Morphologic Blooming in Breast MRI as a Characterization of Margin for Discriminating Benign from Malignant Lesions

Alan Penn, Scott Thompson, Rachel Brem, Constance Lehman, Paul Weatherall, Mitchell Schnall, Gillian Newstead, Emily Conant, Susan Ascher, Elizabeth Morris, Etta Pisano

Research output: Contribution to journalArticlepeer-review

21 Scopus citations


Rationale and Objectives: Develop a fully automated, objective method for evaluating morphology on breast magnetic resonance (MR) images and evaluate effectiveness of the new morphologic method for detecting breast cancers. Materials and Methods: We present a new automated method (morphologic blooming) for identifying and classifying breast lesions on MR that measures margin sharpness, a characteristic related to blooming, defined as rapid enhancement, with a border that is initially sharp but becomes unsharp after 7 minutes. Independent training sets (98 biopsy-proven lesions) and testing sets (179 breasts, 127 patients, acquired at five institutions) were used. Morphologic blooming was evaluated as a stand-alone feature and as an adjunct to kinetics using free-response receiver operating characteristic and sensitivity analysis. Dependence of false-positive (FP) rates on acquisition times and pathologies of contralateral breasts were evaluated. Results: Sensitivity of morphologic blooming was 80% with 2.46 FP per noncancerous breast: FPs did not vary significantly by acquisition times. FPs varied significantly by pathologies of contralateral breasts (cancerous contralateral: 4.29 FP/breast; noncancerous contralateral: 0.48 FP/breast; P < .0001). Evaluation of 45 cancers showed suspicious morphologies on 10/15 (67%) cancers with benign-like kinetics and suspicious kinetics on 5/10 (50%) cancers with benign-like morphologies. Conclusion: We present a new, fully automated method of identifying and classifying margin sharpness of breast lesions on MR that can be used to direct radiologists' attention to lesions with suspicious morphologies. Morphologic blooming may have important utility for assisting radiologists in identifying cancers with benign-like kinetics and discriminating normal tissues that exhibit cancer-like enhancement curves and for improving the performance of computer-aided detection systems.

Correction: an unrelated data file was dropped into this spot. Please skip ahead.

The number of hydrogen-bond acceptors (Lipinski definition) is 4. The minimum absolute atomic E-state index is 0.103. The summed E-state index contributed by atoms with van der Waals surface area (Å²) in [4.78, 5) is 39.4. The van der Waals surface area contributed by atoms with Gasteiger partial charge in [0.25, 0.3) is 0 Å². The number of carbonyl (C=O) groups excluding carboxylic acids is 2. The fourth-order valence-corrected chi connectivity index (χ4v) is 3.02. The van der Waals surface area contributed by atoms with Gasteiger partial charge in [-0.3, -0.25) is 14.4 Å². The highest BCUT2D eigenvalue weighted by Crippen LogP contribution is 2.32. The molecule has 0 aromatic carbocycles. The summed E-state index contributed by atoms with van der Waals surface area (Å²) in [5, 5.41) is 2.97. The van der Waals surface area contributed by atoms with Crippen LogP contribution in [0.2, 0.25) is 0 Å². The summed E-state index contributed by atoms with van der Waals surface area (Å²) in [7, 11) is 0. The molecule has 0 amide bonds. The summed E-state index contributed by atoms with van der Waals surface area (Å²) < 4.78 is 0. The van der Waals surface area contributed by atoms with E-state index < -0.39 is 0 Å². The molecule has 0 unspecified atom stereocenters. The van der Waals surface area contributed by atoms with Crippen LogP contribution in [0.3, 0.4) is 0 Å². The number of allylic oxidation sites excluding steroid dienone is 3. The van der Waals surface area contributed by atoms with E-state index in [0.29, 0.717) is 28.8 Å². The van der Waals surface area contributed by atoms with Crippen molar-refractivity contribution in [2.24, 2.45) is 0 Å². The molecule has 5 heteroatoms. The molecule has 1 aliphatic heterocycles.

Original languageEnglish (US)
Pages (from-to)1344-1354
Number of pages11
JournalAcademic radiology
Issue number11
StatePublished - Nov 2006
Externally publishedYes


  • Breast
  • CAD (or computer-aided-detection)
  • MRI
  • blooming
  • cancer
  • kinetics
  • morphology

ASJC Scopus subject areas

  • Radiology Nuclear Medicine and imaging


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